Related Developments with respect to All LIBOR-Based Instruments
Criticism for Continued Use of LIBOR
There has been general criticism of banks using LIBOR in newly-entered agreements when, in two (2) years, LIBOR is expected to no longer exist.
In fact, the Chair of the Financial Stability Board, an international body that monitors and makes recommendations about the global financial system, recently suggested that the better alternative to incorporating fallback language to deal with the ending of LIBOR is to simply stop using the LIBOR index. He added that relying on fallback language to transition brings a number of operational and economic risks which banks should be incorporating into their continuing use of LIBOR and, importantly, investors and borrowers should consider such risks when they are offered LIBOR-based instruments.
Recently, the Financial Policy Committee (FPC) emphasized that the continued reliance of global financial markets on LIBOR poses risks to financial stability that can be reduced only through a transition to alternative benchmark rates by the end of 2021. It also stated that there was no justification for firms to continue increasing their exposures to LIBOR.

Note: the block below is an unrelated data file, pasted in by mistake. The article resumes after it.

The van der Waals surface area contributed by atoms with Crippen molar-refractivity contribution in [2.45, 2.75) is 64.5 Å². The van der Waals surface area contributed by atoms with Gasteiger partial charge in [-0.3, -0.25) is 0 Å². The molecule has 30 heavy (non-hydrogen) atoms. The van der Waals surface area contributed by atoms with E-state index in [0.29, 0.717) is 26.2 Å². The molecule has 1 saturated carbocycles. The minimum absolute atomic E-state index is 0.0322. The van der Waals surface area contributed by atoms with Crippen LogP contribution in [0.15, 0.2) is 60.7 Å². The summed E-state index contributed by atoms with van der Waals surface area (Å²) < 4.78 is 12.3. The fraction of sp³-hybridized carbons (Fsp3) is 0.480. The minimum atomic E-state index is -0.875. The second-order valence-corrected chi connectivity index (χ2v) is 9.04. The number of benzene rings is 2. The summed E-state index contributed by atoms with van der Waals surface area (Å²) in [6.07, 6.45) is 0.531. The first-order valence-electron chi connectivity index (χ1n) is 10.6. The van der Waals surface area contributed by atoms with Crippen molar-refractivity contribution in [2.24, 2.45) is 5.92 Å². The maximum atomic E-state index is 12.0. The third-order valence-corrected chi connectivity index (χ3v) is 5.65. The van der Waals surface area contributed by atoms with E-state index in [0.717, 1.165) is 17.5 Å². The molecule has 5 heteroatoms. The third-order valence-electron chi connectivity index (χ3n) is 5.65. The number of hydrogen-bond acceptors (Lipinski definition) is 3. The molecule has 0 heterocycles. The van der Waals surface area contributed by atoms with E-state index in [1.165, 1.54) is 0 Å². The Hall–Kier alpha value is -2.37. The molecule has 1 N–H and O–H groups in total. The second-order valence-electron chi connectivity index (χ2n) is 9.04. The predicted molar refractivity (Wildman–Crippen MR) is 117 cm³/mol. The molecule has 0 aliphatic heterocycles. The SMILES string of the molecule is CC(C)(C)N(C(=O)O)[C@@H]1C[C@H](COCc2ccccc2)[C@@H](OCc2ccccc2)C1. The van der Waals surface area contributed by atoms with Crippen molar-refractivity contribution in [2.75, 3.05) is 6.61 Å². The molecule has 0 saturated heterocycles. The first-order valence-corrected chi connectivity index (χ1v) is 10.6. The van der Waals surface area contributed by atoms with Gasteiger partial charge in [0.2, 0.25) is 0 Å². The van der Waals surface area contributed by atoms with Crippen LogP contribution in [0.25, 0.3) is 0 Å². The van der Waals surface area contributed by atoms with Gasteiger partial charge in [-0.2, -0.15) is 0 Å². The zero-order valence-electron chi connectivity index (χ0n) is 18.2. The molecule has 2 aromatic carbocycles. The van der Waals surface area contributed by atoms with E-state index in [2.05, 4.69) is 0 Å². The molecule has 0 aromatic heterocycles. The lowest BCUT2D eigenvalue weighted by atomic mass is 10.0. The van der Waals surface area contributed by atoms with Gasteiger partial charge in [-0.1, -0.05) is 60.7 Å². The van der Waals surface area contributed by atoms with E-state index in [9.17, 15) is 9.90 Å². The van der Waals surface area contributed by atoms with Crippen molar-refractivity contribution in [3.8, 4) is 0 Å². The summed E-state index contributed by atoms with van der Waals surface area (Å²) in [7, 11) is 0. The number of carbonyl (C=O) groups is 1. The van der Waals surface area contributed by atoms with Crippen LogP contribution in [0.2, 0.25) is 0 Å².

Securities Disclosure Issues
The SEC issued a public statement on the LIBOR transition identifying possible disclosure requirements related to the expected discontinuation of LIBOR, including rules and regulations relating to disclosure of risk factors, management’s discussion and analysis, board risk oversight and financial statement information. The Division of Corporation Finance also suggested considering disclosing (i) the status of efforts to date and the significant matters yet to be addressed, (ii) when a material exposure to LIBOR has been identified but the issuer/borrower does not yet know or cannot yet reasonably estimate the expected impact and (iii) the information used by management and/or the Board in assessing and monitoring the impact of transitioning from LIBOR to an alternative reference rate, including qualitative disclosures and, when material, quantitative disclosures (such as the notional values of contracts referencing LIBOR and extending past 2021).